Ghana: Report: "Permission for Domestic Violence: Marital Rape in Ghanaian Marriages"
Consent to marriage is the equivalent of consent to sex in Ghanaian custom and law. This article outlines why the passage of the DV Act leaves the status of the martial rape exemption in question and why the Ghanaian parliament must explicitly repeal the section of Article 42(g) of the Criminal Code, which provides for the exemption. Part I gives a brief history of the common law basis for the marital rape exemption. The 'marital rape exemption' is a throwback from the British common law, but was codified into the criminal law of Ghana. Continuing on from Part I, Part II discusses the basis of the exemption within Ghanaian Law. The Criminal Code provides for justifiable force or harm on numerous grounds including consent given at marriage. Part III of the article will explore some of the provisions of the DV Act, particularly Article 4, which states that domestic violence is not justified on the basis of consent. Arguments that this provision essentially repealed article 42(g) are not persuasive because of (i) drafting changes in the bill; (ii) criminal classifications within the DV Act and the Criminal Code; and (iii) the legislature's failure to specifically repeal the marital rape exemption. Finally, Part IV will briefly review Ghana's regional and international human rights obligations regarding marital rape.
Rape is dehumanising and injurious to the physical and mental well being of women. Marital rape is domestic violence and is not justifiable on the basis of consent. The Domestic Violence Bill could not pass if it provided for the removal of the marital rape exemption. The exemption offends international women's rights law, as well as the Ghanaian Constitution. Under Ghana's international obligations, the government is required to take action to eliminate marital rape. Although the marital rape exemption of Article 42(g) is illegal under the Constitution and should be considered void, as with other harmful practices, such as female circumcision, trokosi and widowhood practices, parliament should officially repeal Article 42(g) and corresponding Article 100 of the Criminal Code and not leave it for judicial interpretation. This will also aid in educating the population that marital rape will not be tolerated by the government and thereby help to eliminate the practice."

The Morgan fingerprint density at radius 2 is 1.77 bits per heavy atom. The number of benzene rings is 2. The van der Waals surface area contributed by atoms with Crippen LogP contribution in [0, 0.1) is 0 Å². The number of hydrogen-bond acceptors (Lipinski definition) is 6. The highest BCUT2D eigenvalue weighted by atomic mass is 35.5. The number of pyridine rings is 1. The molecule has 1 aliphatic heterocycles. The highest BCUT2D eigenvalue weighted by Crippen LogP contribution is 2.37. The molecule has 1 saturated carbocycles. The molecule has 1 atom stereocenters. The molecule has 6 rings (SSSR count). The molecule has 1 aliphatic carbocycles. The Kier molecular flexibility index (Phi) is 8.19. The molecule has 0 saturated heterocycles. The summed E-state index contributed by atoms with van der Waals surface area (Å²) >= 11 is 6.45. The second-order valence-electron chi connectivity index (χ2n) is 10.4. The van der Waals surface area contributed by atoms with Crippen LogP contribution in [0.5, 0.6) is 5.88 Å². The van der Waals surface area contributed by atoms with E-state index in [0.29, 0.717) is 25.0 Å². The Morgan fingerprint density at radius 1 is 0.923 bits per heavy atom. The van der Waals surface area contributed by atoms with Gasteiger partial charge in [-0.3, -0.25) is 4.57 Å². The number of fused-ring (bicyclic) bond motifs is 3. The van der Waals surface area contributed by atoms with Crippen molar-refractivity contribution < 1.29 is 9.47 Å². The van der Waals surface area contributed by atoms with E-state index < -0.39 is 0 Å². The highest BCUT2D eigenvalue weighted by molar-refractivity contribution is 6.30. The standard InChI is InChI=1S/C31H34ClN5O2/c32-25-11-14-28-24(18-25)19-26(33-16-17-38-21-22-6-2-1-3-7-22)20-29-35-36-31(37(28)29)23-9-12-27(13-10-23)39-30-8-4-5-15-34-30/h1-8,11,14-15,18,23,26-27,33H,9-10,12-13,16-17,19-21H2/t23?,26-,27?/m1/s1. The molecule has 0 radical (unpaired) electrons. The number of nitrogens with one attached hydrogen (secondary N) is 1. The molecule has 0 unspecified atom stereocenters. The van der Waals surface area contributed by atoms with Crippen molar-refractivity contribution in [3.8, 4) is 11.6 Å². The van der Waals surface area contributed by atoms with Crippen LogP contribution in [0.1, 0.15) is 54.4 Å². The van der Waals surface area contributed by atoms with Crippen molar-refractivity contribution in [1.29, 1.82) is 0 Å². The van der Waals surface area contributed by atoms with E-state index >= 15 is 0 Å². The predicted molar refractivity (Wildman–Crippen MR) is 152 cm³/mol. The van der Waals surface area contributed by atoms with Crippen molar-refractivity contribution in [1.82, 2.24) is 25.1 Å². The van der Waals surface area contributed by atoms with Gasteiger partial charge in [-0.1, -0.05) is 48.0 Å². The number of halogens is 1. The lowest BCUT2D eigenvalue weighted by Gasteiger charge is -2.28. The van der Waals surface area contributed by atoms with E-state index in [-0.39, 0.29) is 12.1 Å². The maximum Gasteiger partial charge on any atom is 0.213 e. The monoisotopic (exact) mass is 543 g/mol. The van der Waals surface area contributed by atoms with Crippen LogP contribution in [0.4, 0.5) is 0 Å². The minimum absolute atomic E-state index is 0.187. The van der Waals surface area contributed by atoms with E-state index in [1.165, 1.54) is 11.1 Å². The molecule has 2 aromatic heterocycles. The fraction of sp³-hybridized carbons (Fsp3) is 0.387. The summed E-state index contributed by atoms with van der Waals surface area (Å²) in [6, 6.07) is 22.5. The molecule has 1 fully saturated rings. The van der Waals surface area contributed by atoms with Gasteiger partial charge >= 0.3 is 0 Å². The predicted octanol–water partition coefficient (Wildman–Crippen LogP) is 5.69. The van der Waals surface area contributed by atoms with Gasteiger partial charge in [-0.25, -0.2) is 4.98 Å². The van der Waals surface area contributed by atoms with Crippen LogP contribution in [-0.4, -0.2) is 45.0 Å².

By: Nancy Kaymar Stafford
Emory University Law School
- Afghanistan: Parliament fails to pass divisive women's law
- Morocco: Women battle against domestic abuse
- Bangladesh: Islamists Demand that Bangladesh's Women Stay at Home
- Afghanistan: Woman killed for “dishonouring” family
- Lebanon: Workshop on "Masculinity and ending Violence Against Women in the Middle East and Abroad"
- Sudan: 32 Nuba Women Behind Bars in the Women’s International Day!
- Sudan: Crackdown on Nuba Women Human Rights Activists!
- A Pakistani born Canadian Victim's Appeal for Help!
- AMNESTY INTERNATIONAL URGENT ACTION: Teacher charged and faces death penalty
- Jalila Khamis formally charged and faces EXECUTION!
- Sudanese WHRDs at The Frontlines: Arry Report on the Situation of WHRDs in Sudan
- Learning from Women to Create Gender Inclusive Cities
- Victories over Violence: Ensuring Safety for Women and Girls
- Mapping Stoning in Muslim Contexts
- Reparations for Women Subjected to Violence: First thematic report by SRVAW